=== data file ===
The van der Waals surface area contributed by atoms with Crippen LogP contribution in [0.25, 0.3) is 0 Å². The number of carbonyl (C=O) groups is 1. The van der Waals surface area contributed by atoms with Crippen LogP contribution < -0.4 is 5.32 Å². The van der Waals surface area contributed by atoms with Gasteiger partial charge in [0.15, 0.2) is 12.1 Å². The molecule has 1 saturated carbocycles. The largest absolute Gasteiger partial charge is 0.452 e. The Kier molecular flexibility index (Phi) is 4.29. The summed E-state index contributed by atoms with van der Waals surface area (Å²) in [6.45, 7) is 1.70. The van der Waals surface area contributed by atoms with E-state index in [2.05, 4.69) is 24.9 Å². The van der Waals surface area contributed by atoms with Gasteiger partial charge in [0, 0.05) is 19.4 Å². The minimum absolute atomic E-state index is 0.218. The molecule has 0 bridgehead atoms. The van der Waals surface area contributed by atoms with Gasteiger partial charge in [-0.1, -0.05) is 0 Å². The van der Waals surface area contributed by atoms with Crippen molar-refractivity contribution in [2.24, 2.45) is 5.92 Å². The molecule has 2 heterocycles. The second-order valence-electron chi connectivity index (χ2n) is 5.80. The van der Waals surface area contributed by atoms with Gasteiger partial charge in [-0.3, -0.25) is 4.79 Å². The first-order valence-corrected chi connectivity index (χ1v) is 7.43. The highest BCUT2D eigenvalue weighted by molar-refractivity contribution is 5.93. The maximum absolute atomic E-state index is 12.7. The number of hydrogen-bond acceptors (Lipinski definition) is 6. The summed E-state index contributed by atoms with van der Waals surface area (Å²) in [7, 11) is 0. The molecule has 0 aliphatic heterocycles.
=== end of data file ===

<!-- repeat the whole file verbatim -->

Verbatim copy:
The van der Waals surface area contributed by atoms with Crippen LogP contribution in [0.25, 0.3) is 0 Å². The number of carbonyl (C=O) groups is 1. The van der Waals surface area contributed by atoms with Crippen LogP contribution < -0.4 is 5.32 Å². The van der Waals surface area contributed by atoms with Gasteiger partial charge in [0.15, 0.2) is 12.1 Å². The molecule has 1 saturated carbocycles. The largest absolute Gasteiger partial charge is 0.452 e. The Kier molecular flexibility index (Phi) is 4.29. The summed E-state index contributed by atoms with van der Waals surface area (Å²) in [6.45, 7) is 1.70. The van der Waals surface area contributed by atoms with E-state index in [2.05, 4.69) is 24.9 Å². The van der Waals surface area contributed by atoms with Gasteiger partial charge in [0, 0.05) is 19.4 Å². The minimum absolute atomic E-state index is 0.218. The molecule has 0 bridgehead atoms. The van der Waals surface area contributed by atoms with Gasteiger partial charge in [-0.1, -0.05) is 0 Å². The van der Waals surface area contributed by atoms with Crippen molar-refractivity contribution in [2.24, 2.45) is 5.92 Å². The molecule has 2 heterocycles. The second-order valence-electron chi connectivity index (χ2n) is 5.80. The van der Waals surface area contributed by atoms with Gasteiger partial charge in [-0.3, -0.25) is 4.79 Å². The first-order valence-corrected chi connectivity index (χ1v) is 7.43. The highest BCUT2D eigenvalue weighted by molar-refractivity contribution is 5.93. The maximum absolute atomic E-state index is 12.7. The number of hydrogen-bond acceptors (Lipinski definition) is 6. The summed E-state index contributed by atoms with van der Waals surface area (Å²) in [7, 11) is 0. The molecule has 0 aliphatic heterocycles.